Like the Kindle Fire, NOOK (which launched in the US in September and is already in the UK) makes its apps compatible to other reading devices and tablets, including Apple’s iPad. Their users can buy e-books and other content from NOOK online stores. That Microsoft, the software giant with digital- entertainment ambitions, invested US$300m in Nook last year indicates how the e-book business is luring investors.
Other ambitious e-reader brands are supported by companies experienced in media and entertainment. Kobo (anagram of the word ‘book’), Canada’s leading e-reader maker, was sold by Indigo Books & Music to Japanese global conglomerate and e-commerce website Rakuten a year ago.
Rakuten has invested in TV broadcasting (Tokyo Broadcasting System), owns a baseball team, led a US$100m investment round in social-media darling Pinterest, and operates Wuaki.tv, a Spanish video-on-demand service.
Sony Corp, a global entertainment conglomerate, owns a line in e-readers. South Korea’s iRiver Story e-reader is made by an electronics and entertainment group founded by former Samsung executives.
It was when major book publishers noticed how the erotically charged Fifty Shades of Grey, licensed to a tiny Australian independent publisher, was shooting to the top of the New York Times fiction e-books chart, that they realised reaching e-book readers generated cash.
Vintage Books, part of Knopf Doubleday Publishing Group, paid US$1m for the rights. To date, the Fifty Shades trilogy has sold more than 65 million copies worldwide as hardbacks, paperbacks and digital files.
E-reading films, TV and music
This success contributed to Vintage’s owner Random House, a subsidiary of German media conglomerate Bertelsmann, going one step further with its e-book ambitions. It has announced plans to merge with iconic UK publisher Penguin to form the world’s biggest consumer book-publishing group.
The enlarged Penguin Random House is expected to use US digital-media agency Smashing Ideas, a Random House subsidiary acquired in 2011, to develop apps based on TV programmes adapted from Random House books. The programmes will be made by Random House’s TV-production sister company FremantleMedia. Meanwhile, in December, Penguin’s owner Pearson grabbed 5% of NOOK’s business for US$89.5m.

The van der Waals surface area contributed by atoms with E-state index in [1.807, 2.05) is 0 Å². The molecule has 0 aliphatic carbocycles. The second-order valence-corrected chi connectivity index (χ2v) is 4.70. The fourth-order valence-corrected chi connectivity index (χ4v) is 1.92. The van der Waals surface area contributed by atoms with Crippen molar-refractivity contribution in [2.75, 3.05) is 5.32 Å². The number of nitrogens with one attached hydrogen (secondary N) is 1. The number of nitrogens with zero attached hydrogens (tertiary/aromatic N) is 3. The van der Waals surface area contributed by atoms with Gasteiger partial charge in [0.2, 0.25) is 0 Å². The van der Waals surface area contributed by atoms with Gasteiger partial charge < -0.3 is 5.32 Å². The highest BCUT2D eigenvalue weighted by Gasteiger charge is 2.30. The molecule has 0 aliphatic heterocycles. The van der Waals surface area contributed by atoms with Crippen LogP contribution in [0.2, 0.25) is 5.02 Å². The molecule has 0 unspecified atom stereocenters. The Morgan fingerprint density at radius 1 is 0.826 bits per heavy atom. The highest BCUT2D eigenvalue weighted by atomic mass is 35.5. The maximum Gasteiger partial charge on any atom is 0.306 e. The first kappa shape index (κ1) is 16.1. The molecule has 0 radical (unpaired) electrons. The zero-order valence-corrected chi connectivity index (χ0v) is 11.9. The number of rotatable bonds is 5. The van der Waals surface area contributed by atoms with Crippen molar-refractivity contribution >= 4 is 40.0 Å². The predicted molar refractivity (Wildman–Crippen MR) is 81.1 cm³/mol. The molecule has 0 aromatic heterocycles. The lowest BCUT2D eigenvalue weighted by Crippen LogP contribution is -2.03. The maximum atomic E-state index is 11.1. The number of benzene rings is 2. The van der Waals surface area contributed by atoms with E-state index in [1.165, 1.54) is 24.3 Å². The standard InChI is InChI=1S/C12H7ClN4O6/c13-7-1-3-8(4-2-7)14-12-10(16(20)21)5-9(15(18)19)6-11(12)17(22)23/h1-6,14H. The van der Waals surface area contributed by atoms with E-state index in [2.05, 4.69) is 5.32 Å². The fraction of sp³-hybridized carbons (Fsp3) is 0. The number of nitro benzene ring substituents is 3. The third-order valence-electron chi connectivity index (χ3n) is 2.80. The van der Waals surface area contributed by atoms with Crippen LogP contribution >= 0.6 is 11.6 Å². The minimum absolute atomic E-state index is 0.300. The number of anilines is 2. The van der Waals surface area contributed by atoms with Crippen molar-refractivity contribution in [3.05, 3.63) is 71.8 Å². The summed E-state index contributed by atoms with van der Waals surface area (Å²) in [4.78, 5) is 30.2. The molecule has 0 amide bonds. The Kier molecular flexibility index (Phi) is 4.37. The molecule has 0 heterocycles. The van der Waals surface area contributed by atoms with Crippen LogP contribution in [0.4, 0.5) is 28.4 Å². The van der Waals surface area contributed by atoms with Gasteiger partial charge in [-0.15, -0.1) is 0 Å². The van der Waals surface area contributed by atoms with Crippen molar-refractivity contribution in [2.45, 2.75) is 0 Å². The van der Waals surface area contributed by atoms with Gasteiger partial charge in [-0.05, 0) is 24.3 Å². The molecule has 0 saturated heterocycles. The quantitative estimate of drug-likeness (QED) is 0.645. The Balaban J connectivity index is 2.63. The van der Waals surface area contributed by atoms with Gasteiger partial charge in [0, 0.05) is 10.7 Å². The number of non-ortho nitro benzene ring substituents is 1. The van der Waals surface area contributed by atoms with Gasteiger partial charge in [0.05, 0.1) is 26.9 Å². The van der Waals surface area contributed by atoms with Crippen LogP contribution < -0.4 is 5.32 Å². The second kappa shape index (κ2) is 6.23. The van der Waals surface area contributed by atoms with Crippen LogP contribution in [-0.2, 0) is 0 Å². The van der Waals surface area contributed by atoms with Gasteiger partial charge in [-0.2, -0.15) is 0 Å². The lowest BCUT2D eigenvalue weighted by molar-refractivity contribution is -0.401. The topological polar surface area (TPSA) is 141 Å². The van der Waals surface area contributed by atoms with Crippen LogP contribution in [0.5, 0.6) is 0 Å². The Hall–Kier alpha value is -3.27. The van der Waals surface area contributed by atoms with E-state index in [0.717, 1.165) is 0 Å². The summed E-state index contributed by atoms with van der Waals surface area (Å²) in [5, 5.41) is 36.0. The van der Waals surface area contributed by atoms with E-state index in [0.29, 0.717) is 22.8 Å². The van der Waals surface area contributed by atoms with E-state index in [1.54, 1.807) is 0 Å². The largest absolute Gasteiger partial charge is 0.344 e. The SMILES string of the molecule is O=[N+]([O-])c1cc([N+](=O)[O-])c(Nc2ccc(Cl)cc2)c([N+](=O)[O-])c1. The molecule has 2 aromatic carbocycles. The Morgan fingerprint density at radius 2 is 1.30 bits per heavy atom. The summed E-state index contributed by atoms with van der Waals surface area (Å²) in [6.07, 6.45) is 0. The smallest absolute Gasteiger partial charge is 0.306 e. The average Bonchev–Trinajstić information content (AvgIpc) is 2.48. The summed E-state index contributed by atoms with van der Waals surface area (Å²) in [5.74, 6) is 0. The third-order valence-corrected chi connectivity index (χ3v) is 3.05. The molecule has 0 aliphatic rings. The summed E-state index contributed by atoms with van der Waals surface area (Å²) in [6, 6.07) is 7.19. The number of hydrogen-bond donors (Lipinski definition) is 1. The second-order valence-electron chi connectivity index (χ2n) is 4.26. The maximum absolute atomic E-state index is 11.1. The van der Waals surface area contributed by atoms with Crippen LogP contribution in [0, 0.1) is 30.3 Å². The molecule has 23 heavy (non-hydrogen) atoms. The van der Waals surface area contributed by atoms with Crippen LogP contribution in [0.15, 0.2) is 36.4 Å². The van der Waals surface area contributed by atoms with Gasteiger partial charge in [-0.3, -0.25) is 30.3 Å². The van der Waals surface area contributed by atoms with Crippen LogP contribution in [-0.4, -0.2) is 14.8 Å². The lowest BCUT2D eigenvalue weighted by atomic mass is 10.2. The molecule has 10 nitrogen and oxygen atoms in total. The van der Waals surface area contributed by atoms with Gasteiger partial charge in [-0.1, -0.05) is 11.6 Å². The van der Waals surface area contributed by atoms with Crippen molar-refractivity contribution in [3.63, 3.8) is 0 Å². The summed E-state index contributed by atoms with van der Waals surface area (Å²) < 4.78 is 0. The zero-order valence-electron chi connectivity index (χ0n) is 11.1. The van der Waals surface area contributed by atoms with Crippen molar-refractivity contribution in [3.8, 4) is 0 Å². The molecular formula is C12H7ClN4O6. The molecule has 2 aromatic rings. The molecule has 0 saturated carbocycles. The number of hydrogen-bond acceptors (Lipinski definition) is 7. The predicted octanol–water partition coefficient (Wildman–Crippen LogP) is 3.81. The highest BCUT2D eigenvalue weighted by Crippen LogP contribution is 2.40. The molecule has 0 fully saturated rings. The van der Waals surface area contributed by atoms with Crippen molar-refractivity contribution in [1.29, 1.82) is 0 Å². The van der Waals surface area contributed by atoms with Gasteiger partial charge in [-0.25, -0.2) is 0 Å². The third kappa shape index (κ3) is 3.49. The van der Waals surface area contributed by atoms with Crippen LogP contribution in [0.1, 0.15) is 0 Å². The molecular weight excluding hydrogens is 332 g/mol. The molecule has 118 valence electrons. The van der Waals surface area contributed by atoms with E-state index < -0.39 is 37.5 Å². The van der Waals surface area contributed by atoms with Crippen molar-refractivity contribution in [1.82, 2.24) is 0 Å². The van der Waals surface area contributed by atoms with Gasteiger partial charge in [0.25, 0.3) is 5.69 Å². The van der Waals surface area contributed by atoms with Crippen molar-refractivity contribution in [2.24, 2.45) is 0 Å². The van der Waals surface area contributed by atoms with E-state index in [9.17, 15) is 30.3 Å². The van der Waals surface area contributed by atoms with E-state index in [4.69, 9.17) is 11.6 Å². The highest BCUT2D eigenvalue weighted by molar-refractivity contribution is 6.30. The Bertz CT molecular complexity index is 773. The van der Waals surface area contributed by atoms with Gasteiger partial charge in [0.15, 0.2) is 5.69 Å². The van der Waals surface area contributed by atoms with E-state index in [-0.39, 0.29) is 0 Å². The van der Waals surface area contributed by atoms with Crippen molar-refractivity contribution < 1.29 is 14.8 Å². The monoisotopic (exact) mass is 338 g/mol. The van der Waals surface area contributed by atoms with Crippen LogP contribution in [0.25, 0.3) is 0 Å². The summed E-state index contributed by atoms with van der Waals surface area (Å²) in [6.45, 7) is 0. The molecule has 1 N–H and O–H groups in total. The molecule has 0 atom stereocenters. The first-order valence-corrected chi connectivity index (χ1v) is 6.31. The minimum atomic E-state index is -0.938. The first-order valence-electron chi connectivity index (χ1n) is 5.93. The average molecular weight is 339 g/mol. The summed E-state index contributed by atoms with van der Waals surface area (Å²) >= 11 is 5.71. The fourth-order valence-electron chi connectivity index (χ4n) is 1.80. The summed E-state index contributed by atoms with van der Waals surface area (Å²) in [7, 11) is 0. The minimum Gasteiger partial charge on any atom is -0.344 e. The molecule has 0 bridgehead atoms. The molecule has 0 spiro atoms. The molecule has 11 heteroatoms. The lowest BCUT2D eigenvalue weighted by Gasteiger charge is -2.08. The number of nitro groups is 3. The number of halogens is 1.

Other book-publishing enterprises have started making imaginative use of e-books and their reading devices. As mentioned earlier, the UK’s Carlton Digital has made rock band Queen’s music available via an interactive e-book featuring links to iTunes. Before then, a small UK publisher Bedford Books had used the same music-links strategy for The Biographical Dictionary of Popular Music, which was published in May.
NBC Publishing, part of the US’ NBC TV network, recently decided an e-book on iPad was more user friendly than an app for the second-screen experience accompanying Grimm, the fantasy crime TV series.
As far back as 2010, Penguin Book joined forces with TV producer/distributor Starz Entertainment to issue the first e-book tied to a DVD release. Purchasers of Ken Follett’s epic fiction The Pillars of the Earth in the iPad e-book format could watch a trailer of the star-studded eight-hour TV drama produced by Germany’s Tandem Communications. An Amplified Edition allowed readers to access regularly updated videos based on the book and the series.
The year of the e-bookonomy
The e-book economy might not be firing our imaginations the way streaming videos, premium music services, and social mobile games are doing. But while a book publisher is unlikely to ensnare a games player to read a bestseller via a games console, a games publisher has a pretty damn good chance of getting an e-book reader to take a shot at its latest digital release, and listen to the soundtrack, and watch the film, and many other things…
The writer Juliana Koranteng is editor/founder of business journal MediaTainment Finance and newsletter TechMutiny. An analysis of Amazon.com’s overarching ambitions to dominate anything that can be sold online and its evolution into a dominant bookseller and publisher is in Issue No.10 of MediaTainment Finance (www.mediatainmentfinance.com).